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Reducing Juvenile Recidivism: A Meta-Analysis of Treatment Outcomes

11 December 2009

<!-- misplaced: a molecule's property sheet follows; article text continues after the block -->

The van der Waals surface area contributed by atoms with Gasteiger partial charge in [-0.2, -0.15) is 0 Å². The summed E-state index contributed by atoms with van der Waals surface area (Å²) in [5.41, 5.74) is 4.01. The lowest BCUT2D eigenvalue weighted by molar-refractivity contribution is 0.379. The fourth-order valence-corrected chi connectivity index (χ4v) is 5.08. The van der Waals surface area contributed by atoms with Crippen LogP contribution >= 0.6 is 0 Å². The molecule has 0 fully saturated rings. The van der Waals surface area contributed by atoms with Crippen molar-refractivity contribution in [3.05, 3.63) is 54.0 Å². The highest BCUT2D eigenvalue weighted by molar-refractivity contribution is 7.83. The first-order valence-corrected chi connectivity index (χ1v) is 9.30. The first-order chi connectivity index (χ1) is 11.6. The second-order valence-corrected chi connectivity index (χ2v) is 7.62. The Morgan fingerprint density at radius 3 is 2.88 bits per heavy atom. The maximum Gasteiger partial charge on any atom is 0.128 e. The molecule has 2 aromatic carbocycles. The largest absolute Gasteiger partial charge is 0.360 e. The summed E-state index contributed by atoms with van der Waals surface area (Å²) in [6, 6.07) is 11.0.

Juvenile criminal activity continues to be a problem in the United States both in terms of its financial burden to society and its impact on quality of life. One adolescent repeat offender may cost tax payers an estimated 1.3 to 1.5 million dollars (Cohen, 1998). Thus, there is an imperative to identify treatments that decrease youthful re-offending. The present meta-analysis analyzed which interventions had the largest effects on decreasing recidivism, and explored in a unique way whether quality of treatment implementation increased treatment efficacy in real-world settings. All programs analyzed were effective in reducing juvenile recidivism except those focused on discipline (i.e., boot camps). Programs offering multiple services were the most effective. In addition, interventions with the highest level of treatment integrity had the strongest outcomes. Finally, researcher-driven studies had larger effects than community-based programs indicating a continued gap between research and practice. The importance of integrity in real-world settings is highlighted in the discussion.


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